Three horticultural myths exposed
Some sage old sayings are based on facts – others are not worth the bother
Water works: no need to worry about ‘burning’ the leaves.
Sunday 23 July 2017 06.00 BST
While many age-old gardening practices are now supported by scientific evidence, some of the
most common ones have consistently been shown to be either unnecessary or downright
counterproductive when put to the test.
So simply not bothering with the following three conventional pieces of gardening “wisdom”
could save you time and effort, and will almost certainly give you the same or even better
Old school horts, look away now…
Not bothering with three conventional pieces of gardening ‘wisdom’ could save you time and effort
Crocks in pots
While still a mainstay of the TV gardening show, the idea that putting a thick layer of broken
terracotta pots over the drainage hole of a container will improve drainage was disproven over
100 years ago.
As liquids move more slowly between different layers of substrates than a single substrate, this
advice can in fact cause the pots to be slower to drain.
This practice is usually advised for use in terracotta pots, as plastic and resin alternatives
contain multiple drainage holes.
Yet being porous, terracotta pots tend to be the least likely to suffer waterlogging: they are
prone to drying out too fast.
The only benefit of crocks in pots may be to stop potting mix from falling out of the drainage
holes and making a mess when newly transplanted.
If so, a piece of card, mesh or one shard of broken pot would be a better option.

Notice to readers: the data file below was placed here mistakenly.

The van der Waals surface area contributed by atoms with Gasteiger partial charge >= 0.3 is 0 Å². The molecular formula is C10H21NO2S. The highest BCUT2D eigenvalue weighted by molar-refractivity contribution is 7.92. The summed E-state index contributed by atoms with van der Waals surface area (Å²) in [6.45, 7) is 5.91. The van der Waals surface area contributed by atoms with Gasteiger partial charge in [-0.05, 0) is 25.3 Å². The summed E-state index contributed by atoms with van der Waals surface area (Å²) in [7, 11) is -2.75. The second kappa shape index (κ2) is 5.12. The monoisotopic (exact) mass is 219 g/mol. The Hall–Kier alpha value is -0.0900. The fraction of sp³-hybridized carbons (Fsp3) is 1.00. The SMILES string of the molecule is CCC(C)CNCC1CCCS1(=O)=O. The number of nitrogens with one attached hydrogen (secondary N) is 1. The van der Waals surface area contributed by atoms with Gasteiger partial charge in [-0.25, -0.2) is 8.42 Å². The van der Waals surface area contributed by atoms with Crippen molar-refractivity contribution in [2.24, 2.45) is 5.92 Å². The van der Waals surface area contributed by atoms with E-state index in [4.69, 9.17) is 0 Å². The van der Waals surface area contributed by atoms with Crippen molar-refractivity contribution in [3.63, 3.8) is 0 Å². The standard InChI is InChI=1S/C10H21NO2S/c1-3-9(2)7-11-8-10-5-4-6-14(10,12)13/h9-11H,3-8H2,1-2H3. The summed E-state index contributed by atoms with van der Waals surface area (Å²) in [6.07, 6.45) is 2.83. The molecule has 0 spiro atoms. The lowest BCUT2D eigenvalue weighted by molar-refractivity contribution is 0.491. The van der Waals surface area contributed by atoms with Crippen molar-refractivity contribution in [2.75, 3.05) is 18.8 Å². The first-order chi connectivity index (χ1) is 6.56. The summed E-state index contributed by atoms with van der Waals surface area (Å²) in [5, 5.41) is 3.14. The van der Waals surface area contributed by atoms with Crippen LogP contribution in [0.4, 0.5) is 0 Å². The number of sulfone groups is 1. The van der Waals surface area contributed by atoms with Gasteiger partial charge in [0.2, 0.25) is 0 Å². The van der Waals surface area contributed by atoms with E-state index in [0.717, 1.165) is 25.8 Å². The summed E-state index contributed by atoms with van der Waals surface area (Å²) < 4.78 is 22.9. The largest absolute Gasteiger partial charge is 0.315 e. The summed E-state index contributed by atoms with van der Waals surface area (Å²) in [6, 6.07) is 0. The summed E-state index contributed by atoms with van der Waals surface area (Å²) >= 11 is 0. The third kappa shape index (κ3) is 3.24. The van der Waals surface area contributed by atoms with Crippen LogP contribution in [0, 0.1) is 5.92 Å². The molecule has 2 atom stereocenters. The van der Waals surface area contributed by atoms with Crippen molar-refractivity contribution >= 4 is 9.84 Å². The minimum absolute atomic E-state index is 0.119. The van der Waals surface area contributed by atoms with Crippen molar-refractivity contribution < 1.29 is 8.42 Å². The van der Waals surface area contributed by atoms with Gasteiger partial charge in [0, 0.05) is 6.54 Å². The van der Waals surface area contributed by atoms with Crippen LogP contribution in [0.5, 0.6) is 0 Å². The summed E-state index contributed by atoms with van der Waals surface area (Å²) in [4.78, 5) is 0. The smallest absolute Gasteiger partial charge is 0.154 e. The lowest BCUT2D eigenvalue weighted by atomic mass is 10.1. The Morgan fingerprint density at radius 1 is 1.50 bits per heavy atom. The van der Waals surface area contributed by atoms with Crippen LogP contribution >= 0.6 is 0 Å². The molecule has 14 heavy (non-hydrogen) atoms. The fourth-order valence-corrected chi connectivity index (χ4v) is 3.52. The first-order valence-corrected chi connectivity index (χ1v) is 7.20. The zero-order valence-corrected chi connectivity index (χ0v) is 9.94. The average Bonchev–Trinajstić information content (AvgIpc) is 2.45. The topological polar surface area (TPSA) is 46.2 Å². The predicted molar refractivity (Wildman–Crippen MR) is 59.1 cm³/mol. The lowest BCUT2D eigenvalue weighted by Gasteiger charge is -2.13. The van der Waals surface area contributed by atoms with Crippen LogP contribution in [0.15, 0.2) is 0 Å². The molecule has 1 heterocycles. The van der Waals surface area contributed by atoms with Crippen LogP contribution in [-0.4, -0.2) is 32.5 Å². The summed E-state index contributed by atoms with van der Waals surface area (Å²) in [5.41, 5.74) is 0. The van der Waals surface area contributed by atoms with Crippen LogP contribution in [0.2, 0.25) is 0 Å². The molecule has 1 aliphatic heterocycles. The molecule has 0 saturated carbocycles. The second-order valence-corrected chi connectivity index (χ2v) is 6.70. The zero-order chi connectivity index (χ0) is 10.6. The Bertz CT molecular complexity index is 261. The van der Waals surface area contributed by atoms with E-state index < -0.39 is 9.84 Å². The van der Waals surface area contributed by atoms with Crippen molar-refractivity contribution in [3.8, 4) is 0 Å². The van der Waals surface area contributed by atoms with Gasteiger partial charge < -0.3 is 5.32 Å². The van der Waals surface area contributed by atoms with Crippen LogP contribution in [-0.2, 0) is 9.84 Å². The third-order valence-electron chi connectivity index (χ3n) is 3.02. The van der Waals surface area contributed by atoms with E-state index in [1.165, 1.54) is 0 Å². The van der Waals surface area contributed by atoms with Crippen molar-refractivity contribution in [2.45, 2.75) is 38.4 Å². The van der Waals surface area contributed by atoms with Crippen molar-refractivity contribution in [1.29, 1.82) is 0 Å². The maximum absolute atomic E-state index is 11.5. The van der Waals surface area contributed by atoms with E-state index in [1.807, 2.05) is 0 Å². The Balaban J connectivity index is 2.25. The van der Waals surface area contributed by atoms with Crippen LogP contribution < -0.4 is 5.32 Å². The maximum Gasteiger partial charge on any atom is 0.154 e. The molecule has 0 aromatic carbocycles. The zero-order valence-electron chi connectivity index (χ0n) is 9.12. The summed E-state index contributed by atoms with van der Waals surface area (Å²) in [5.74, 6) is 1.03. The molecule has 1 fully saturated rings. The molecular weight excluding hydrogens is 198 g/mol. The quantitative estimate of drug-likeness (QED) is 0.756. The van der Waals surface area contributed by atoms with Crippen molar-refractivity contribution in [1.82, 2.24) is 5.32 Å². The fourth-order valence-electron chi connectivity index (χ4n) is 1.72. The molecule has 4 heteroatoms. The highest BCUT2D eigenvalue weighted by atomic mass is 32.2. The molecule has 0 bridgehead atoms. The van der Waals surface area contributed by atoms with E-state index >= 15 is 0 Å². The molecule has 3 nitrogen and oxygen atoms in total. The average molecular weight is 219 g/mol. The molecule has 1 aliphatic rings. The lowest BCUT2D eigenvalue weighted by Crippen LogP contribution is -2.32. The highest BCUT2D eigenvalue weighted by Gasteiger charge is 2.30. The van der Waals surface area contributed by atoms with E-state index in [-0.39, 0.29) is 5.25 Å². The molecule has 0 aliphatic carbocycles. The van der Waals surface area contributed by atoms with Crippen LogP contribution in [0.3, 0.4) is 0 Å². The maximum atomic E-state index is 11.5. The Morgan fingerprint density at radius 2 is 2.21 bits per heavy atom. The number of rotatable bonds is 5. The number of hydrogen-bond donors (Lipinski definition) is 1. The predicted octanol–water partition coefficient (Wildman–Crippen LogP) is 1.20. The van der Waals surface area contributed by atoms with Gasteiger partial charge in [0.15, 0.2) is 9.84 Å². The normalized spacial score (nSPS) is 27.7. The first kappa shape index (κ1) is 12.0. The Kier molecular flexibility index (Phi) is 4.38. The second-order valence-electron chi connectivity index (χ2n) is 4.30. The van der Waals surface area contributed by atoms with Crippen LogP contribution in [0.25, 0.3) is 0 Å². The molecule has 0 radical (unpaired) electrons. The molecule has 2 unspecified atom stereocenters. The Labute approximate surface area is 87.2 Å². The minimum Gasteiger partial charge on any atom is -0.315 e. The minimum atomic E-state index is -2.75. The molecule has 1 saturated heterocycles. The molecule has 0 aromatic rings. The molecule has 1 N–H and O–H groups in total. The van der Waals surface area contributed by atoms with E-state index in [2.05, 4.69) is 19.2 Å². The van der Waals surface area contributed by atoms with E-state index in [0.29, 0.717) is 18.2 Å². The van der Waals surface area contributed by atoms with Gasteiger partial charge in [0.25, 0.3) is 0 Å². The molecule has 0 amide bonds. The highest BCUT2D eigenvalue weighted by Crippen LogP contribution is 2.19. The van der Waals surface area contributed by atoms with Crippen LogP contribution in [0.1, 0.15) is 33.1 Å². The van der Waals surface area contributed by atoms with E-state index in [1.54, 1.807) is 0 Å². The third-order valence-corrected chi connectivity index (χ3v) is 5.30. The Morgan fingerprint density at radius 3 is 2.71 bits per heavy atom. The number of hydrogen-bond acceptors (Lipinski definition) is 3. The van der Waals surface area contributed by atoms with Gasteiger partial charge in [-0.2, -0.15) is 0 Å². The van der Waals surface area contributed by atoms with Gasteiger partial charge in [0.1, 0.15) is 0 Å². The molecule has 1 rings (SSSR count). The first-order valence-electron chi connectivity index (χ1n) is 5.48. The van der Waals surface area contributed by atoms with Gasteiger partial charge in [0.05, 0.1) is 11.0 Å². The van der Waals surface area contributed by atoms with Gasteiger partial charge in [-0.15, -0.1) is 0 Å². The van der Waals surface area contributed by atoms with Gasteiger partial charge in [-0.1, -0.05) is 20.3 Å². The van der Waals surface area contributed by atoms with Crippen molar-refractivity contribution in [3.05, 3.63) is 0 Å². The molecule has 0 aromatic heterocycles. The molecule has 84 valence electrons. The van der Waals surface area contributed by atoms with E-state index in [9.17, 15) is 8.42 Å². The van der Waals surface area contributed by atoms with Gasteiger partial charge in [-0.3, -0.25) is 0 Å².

Watering on sunny days
Traditionally we are told to avoid watering on hot, sunny days at all costs, as water droplets can
apparently create tiny lenses to focus the sun’s rays and burn the leaves of plants.
People who dutifully follow this horticultural gospel may avoid watering extremely thirsty, wilted
plants in scorching weather due to fear of burning them.
However, in reality water droplets evaporate off far too fast for this “lens effect” to ever actually happen.
The benefits of giving severely dehydrated plants water when they need it most will outweigh
any potential risk.
The only caveat here is that precisely because water evaporates off quickly on hot, sunny days,
watering in the cool of the evening or morning is generally more efficient.
Sand improves drainage
Can you dig it?
Don’t use sand if you have clay soil, just apply compost.
Have clay soil?
Then dig in loads of sand to open up the structure and improve drainage – so goes the old-
But studies actually show that you would have to add more than 50% sand to clay soil to achieve this.
That’s an enormous cost financially, environmentally and, frankly, to your back and elbows.
Swap sand for organic matter such as compost instead and you’ll only need 5-10% to get ideal
soil consistency, plus the benefits of added nutrients and micro-organisms and for way less
cost and effort.